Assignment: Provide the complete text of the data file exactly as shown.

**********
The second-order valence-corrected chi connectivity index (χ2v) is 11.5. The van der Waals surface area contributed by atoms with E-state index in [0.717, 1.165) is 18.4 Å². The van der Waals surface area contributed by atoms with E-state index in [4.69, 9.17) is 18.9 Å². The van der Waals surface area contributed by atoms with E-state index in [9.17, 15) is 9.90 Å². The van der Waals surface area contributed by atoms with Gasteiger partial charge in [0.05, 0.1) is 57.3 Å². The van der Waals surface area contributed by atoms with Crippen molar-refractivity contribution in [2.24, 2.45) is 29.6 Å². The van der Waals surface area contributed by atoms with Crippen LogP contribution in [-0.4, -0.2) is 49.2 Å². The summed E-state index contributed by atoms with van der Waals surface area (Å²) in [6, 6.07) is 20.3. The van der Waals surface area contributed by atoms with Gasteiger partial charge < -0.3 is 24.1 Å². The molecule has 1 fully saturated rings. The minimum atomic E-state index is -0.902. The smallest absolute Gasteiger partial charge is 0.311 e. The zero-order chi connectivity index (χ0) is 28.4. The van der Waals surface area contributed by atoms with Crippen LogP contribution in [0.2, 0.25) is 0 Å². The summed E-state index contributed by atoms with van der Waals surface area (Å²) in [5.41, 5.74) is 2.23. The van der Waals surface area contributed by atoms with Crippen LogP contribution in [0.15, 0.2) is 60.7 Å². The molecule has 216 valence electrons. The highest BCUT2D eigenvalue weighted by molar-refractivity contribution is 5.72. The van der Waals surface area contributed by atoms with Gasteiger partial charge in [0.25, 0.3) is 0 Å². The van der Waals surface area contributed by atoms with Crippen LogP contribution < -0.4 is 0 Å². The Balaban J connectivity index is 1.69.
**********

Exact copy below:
The second-order valence-corrected chi connectivity index (χ2v) is 11.5. The van der Waals surface area contributed by atoms with E-state index in [0.717, 1.165) is 18.4 Å². The van der Waals surface area contributed by atoms with E-state index in [4.69, 9.17) is 18.9 Å². The van der Waals surface area contributed by atoms with E-state index in [9.17, 15) is 9.90 Å². The van der Waals surface area contributed by atoms with Gasteiger partial charge in [0.05, 0.1) is 57.3 Å². The van der Waals surface area contributed by atoms with Crippen molar-refractivity contribution in [2.24, 2.45) is 29.6 Å². The van der Waals surface area contributed by atoms with Crippen LogP contribution in [-0.4, -0.2) is 49.2 Å². The summed E-state index contributed by atoms with van der Waals surface area (Å²) in [6, 6.07) is 20.3. The van der Waals surface area contributed by atoms with Gasteiger partial charge < -0.3 is 24.1 Å². The molecule has 1 fully saturated rings. The minimum atomic E-state index is -0.902. The smallest absolute Gasteiger partial charge is 0.311 e. The zero-order chi connectivity index (χ0) is 28.4. The van der Waals surface area contributed by atoms with Crippen LogP contribution in [0.2, 0.25) is 0 Å². The summed E-state index contributed by atoms with van der Waals surface area (Å²) in [5.41, 5.74) is 2.23. The van der Waals surface area contributed by atoms with Crippen LogP contribution in [0.15, 0.2) is 60.7 Å². The molecule has 216 valence electrons. The highest BCUT2D eigenvalue weighted by molar-refractivity contribution is 5.72. The van der Waals surface area contributed by atoms with Gasteiger partial charge in [0.25, 0.3) is 0 Å². The van der Waals surface area contributed by atoms with Crippen LogP contribution < -0.4 is 0 Å². The Balaban J connectivity index is 1.69.